The First Fallen Angel
I binged the entire three seasons of Lucifer in two weeks. It completely flabbergasted me that a show was made about the Devil solving crimes…and it actually worked. I am fascinated by the depiction of Satan in this show. He’s probably the most sympathetic version of the Devil I’ve ever seen. Thank God Netflix picked it up for season 4.
In the meantime, it has me thinking about Mark Pellegrino’s version of Lucifer in Supernatural. Even Sadao Maou in the anime The Devil is a Part-Timer. Why are all these characters so alive, sympathetic, and delightful to watch?
I previously explored why television has gotten so dark these last few years. When thinking about the sympathetic modern devil, I believe there is a connection between these two thoughts.
Humans Are Fatally Flawed
A very common notion is that Satan has a hand in tempting people to sin. However, he’s not the only one. Vampires, demons, and other dark, supernatural creatures all represent the same thing, and we are fascinated by them. Like Bella Swan, we’re drawn to the beautiful and deadly because it’s everything we want to be. Wild and free and without consequence.
Devil takes the prize for being the most tempting, I think, because he is an angel. If an angel can fall so far, what chance do we little humans have against battling sin?
Which makes Lucifer in his self-named TV show that much more fascinating to me. He enjoys playing human. Sure, he freely brags about being the most famous fallen angel of all, but he’s still playing human. He mingles, he has sex, he cries, and without meaning to, he falls in love. He’s such an interesting character because, despite being an angel, he acts so human.
I’m also constantly torn in Ellis’ portrayal between being very attracted to him and being absolutely terrified of him, which is right on the money for how I’d expect a real-life Lucifer to be.
Dad’s Little Problem Child
It’s really been emphasized in these modern renditions of the Devil that he is a misunderstood son of a strict father. Supernatural goes so far as to call Lucifer a brat throwing a temper tantrum. Mark’s rendition of Lucifer is constantly fighting with his siblings and breaking Daddy’s toys because he feels wronged.
For his first season, Supernatural’s Lucifer is a very sympathetic character. He appears to be acting in a way he feels he must, going down the path that was chosen for him. He plays his card of being the cast-out son guilty of loving his father too much. You feel sorry for him. He quickly turns that around and his true colors are shown, particularly at the end of Season 13 when he confesses in detail how much he loved smashing a girl’s head in with his bare hands.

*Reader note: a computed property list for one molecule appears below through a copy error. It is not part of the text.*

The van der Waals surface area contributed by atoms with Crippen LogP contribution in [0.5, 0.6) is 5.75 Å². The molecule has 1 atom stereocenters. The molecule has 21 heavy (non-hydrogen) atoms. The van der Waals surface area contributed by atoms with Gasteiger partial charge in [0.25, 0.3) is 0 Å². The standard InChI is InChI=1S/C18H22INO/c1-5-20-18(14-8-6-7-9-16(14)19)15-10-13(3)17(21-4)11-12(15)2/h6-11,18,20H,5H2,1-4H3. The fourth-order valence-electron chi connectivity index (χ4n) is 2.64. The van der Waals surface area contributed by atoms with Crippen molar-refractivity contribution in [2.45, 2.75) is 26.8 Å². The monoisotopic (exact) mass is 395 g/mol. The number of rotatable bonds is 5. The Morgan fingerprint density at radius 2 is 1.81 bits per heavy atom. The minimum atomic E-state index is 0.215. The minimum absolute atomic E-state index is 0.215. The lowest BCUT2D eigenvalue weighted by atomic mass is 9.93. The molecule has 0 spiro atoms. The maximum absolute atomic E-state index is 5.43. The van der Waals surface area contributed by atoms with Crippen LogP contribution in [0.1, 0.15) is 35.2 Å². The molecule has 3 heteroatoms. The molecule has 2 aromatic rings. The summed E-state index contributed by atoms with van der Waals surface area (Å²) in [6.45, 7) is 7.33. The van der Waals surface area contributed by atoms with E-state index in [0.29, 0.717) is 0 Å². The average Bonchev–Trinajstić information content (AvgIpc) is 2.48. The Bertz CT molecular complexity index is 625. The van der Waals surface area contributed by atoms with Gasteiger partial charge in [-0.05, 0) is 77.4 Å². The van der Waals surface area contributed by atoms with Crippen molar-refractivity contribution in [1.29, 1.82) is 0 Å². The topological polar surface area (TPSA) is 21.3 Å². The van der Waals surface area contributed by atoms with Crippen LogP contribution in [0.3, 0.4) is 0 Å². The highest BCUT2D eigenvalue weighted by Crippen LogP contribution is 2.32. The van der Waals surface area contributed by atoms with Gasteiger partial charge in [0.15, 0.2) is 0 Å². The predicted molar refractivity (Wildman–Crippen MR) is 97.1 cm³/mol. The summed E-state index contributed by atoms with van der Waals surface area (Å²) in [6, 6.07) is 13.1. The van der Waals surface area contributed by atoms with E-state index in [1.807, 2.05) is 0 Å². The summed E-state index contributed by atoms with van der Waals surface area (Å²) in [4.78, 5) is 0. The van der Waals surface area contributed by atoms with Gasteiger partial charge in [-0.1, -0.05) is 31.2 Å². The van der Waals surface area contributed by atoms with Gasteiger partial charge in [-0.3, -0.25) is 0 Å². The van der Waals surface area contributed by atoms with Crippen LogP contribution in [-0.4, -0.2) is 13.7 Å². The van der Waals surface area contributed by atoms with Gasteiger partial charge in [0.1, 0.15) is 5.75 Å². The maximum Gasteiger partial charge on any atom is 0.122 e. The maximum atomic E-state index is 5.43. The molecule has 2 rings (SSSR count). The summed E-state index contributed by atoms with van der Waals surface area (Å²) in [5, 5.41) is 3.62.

Lucifer also showcases how the character is a bitter problem child. He, however, takes an entirely different path than his alter ego in Supernatural, and decides to veer off his chosen path. The renditions are very similar, but also very different. Both of them, to me, are very valid. As an atheist and a storyteller, I appreciate both representations daring to shed a light on what Lucifer feels about his position in the grand scheme of things.
Misunderstood Intentions and Feelings
The Devil is a Part-Timer is yet another interesting concept for the Devil. This Satan is from a different dimension and lord over a demon army trying to take over the world. He gets cast into our modern-day Japan without his powers and ends up having to crawl up the food chain by working at a knock-off McDonalds.
Now more or less human, this version of Satan, Sadao Maou, is forced to understand the humans he had been subjugating. He even says in the first episodes, “It makes me wonder if humanity is the basis for all life.” Occasionally, you see the evil demon king that he once was, but the impression given is that he is just going through the motions. Again and again he uses sudden surges in his power to save the humans around him in catastrophe.
Even in Blue Exorcist, another anime, we’re shown a flashback where the true intentions of Satan was to unite the demon and human world, to build the paradise that he and his lover dreamed of. In reality, he appears a madman, not realizing how damaging his dream is to his sons and their world, and not really caring, either.
Sympathy for the Devil
When it comes down to it, the fallen angel Lucifer seems just as complicated as you and I are. Perhaps instead of asking “What if God was one of us?” maybe we could ask “What if Lucifer was one of us?”
I think there’s a lot to learn about what it means to be human by retelling the story of the first fallen angel. Whether he’s someone we can sympathize with or someone we learn not to be like.
What’s your favorite version of Lucifer in movies, television, or even books? Let us know in the comments below!